?ISBELL: I’m in a great place in my life. I was raised right. I have a family that I’m very close to and my own family that I’m starting now. My wife is going to have a baby in a couple of months. Right now, it’s hard for me to get in touch with the darkness, to tell you the truth. I know people who have real problems, I think that’s the key. I have so many people ask me — and I appreciate you not asking me this — the first question they ask is, “Did you feel pressure to follow up Southeastern?” That same question every damn time! No, that’s not an actual problem to have. I know people who can’t pay their fucking bills. Following up a successful piece of work with another piece of work is the most ridiculous first-world problem I can think of. The way I keep myself hopeful is by not losing touch with folks who have to struggle sometimes. If you do enough of that, and you look at it from their point of view, it’s really hard to be sad.

STEREOGUM: I think this album is better than Southeastern, which is why I didn’t ask that! Parts of this record are jubilant and it’s so beautiful. For people who have been through some shit, it’s like, “If he can do it maybe I can be happy, too.”

?ISBELL: Perspective is so important when you’ve been through bad things or when you’ve done bad things. First you have to figure out a way to get out from under that feeling of shame. That’s the worst, because you can’t fix anything if you’re still feeling like you brought everything on yourself. You have to figure out how to get out from under that. Then, you start looking around you and paying attention to other people and counting the things in your life that are actually going pretty well, instead of counting the things that are going wrong. To me that was a huge turning point, and it’s made my work better too.

STEREOGUM: On “How To Forget” you say: “My past a scary movie / I watched and fell asleep.” Do you think of it as a different person’s story, or yourself as different now?

?ISBELL: I am different now. I’m closer to who I was when I was a kid, or when I was a teenager. I strayed from that path for a while. Now, looking back on those things, I realize that they happened through me, or to me, or because of me. There are times when you wake up from that, when you don’t let yourself “go down the rabbit hole,” as my wife says. You come to the realization: That’s not me anymore. The only thing that truly matters is who I am now. That’s it; that’s all that matters. You can apologize and ask whoever or whatever for forgiveness, get whatever kind of justice or vengeance you think that you’re owed from people in your past, but nothing really matters except who you are right now, how you move forward. That’s what really makes the past seem more like a dream to me. I’m fully aware of the fact that all those things happened, and I use those things. Those memories are tools for me for a lot of different purposes. But when you come to the realization that it really doesn’t make a damn bit of difference what’s happened before right now, that gives you a lot of strength. That gives you a lot of power.

STEREOGUM: In another interview, you talked about Amanda, and you said, “I used to think only stupid people loved each other this much.” I loved that line so much, and it actually reminded me of my favorite song on the album, “Flagship.”

?ISBELL: I thought it wasn’t for me. I thought I was one of those people whose loves would all be star-crossed. And in some ways I was dramatizing my life, like we do when we’re young — or when we’re drunk, either way, that’ll do it too. I always thought I’d never find somebody who satisfies me; I’d resigned myself to that. Because of that, I made a lot of the bad decisions that I made. I wouldn’t always tell people the truth. A lot of those things happened because I didn’t really have anything to lose. When I met Amanda it was funny because I simultaneously realized two things. One, just how many people there are in the world, odds are pretty good that you’re going to find somebody that works for you. But I also realized how fragile that discovery can be — that moment in time and how you can let it slip through your fingers if you’re not careful and you’re not tenacious.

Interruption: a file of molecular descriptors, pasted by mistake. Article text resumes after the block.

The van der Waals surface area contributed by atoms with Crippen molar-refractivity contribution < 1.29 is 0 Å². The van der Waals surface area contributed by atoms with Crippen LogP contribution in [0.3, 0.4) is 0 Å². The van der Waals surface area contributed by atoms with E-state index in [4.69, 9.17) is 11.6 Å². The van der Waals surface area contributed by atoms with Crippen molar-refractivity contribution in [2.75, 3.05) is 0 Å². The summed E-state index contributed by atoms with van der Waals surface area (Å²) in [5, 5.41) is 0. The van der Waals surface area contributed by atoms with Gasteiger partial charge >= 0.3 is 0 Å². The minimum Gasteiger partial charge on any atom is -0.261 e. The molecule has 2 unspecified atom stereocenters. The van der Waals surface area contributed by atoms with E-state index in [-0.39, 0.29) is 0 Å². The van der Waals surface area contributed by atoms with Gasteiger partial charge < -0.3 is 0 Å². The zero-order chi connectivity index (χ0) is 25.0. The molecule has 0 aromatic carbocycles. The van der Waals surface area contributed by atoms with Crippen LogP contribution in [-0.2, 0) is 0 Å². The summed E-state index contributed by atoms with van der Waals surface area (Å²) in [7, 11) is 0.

One thing a good relationship does is make you feel like you have more in common with the rest of the people on the planet. It’s nice to realize that you’re not as different from everybody else as you thought you were. When you’re not in a relationship — when you’re not in a good one or when you’ve been lonely for a long time — you spend so much time thinking ‘Why are those people that way, they’ve gotta be idiots to be that happy. Surely, the reason I’m not happy is because I’m just too good for all of them.’ When something happens to make you feel differently, that’s when you learn something about yourself and about everybody else too.

STEREOGUM: And now that you are adding another person to that circle, too, what are you most looking forward to about being a dad?

?ISBELL: Just having another friend. That’s the main thing. From what I hear, you’re never really closer to anybody than you are to your own child, so that’s the most exciting thing to me.

STEREOGUM: Since you both work in music, how do you guys keep your relationship separate from that? Or do you even want to?

?ISBELL: No, we don’t. We don’t have a studio in the house, so we don’t record. That’s very important to me. I want it to seem like when I get into the studio to work, or when I get on the bus to work, that’s what that’s for. When I go home, it’s not for working, but I don’t see the music part of it as the work part. I gave up on separating those two a long time ago. So we talk about creativity with each other. We help each other edit, we help each other write. We play music together a lot. Everything else can be work. The writing all day, the sitting in the bus, the long hours in the studio — that can all be work. But the part that’s actually playing music is a lot more personal to me. I think if you look at the music part as work, then you wind up getting away from why you originally started playing music in the first place. I don’t want to make music because it makes me money. I don’t want to make music because it makes me more popular. I want to do it because it’s beautiful and I love to work the machines.


Something More Than Free is out this Friday 7/17 via Southeastern Records. Stream it below.